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I have 5 bikes, but one is down ATM. I messed up the 5 speed shifter & brake cable on my Schwinn,...
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Old 07-26-14, 12:27 PM   #12
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My backup bike is a Trek Earl, although I would say it gets equal riding time.

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Old 07-26-14, 01:21 PM   #13
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Quote:
Originally Posted by Colorado Kid View Post
How many on this list have a back-up bike for when your normal ride goes down for repairs? If you have second bike, what is it and how old is that bike?
Do have any idea how complicated this question can become? Obviously not, you asked it. I have a road bike, which I use only for club rides these days, the backup for that is a nice hybrid which I can still use to keep up with a 16-18 mph group. I have a touring bike/29er and the backup for that is again the hybrid which can also carry a camping load. I have a dedicated city bike, whose backup might be the hybrid or the 29er, or, in extreme emergencies the road bike, but the city bike is not really a useful backup for anything except the hybrid which is really the best to have. There is also N+1 to consider, should I go for a cargo bike or a trailer to extend the others....hmmm?


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Old 07-26-14, 01:33 PM   #14
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Old 07-26-14, 01:36 PM   #15
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Commuting and errands make up about two-thirds of my annual miles, so two of my three bikes are "commuters" with racks, full fenders, and dynamo lighting systems. Although the roadie goes to work often enough, and I'll ride it on errands that don't require hauling stuff.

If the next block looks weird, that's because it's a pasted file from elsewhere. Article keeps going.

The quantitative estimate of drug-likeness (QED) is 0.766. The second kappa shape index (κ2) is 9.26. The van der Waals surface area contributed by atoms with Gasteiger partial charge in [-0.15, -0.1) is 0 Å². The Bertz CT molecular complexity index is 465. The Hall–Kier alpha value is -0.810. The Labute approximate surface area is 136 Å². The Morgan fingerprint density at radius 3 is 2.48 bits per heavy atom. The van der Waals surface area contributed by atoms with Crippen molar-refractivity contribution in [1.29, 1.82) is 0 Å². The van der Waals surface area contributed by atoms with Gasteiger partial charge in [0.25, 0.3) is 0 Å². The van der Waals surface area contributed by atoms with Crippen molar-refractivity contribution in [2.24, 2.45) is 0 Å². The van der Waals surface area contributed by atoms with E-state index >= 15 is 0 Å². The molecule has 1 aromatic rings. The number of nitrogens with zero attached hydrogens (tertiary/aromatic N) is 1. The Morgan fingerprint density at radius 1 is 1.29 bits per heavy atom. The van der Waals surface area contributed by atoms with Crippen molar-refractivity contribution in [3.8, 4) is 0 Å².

Four-seasons, all-conditions commuter: 2006 Trek Portland, 105 triple, disc brakes, fits studded snow tires in winter



Three-seasons, most conditions commuter, and rainy club rides too: 2013 Ribble Winter/Audax, 105 triple



Roadie and occassional commuter: 1996 Litespeed Classic, full 7800-series Dura-Ace
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Old 07-26-14, 01:58 PM   #16
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I have only one rideable bike at the moment. And it needs some work.
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Old 07-26-14, 02:33 PM   #17
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I have 3 bikes.
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Old 07-26-14, 05:21 PM   #18
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Wabi FG/SS with fenders for commuting. Wabi RE for weekend group rides.
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Old 07-26-14, 06:10 PM   #19
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I have 3 bikes total. Looking for a 4th. 2 European style city bikes. One hybrid modified to ride like a European style city bike. I am looking for a single speed bike next just for a backup bike that should always work. The #1 failure on any bike I have is the drivetrain, so the simple drivetrain of a single speed should end that problem (or at least mitigate it).
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Old 07-26-14, 06:20 PM   #20
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Quote: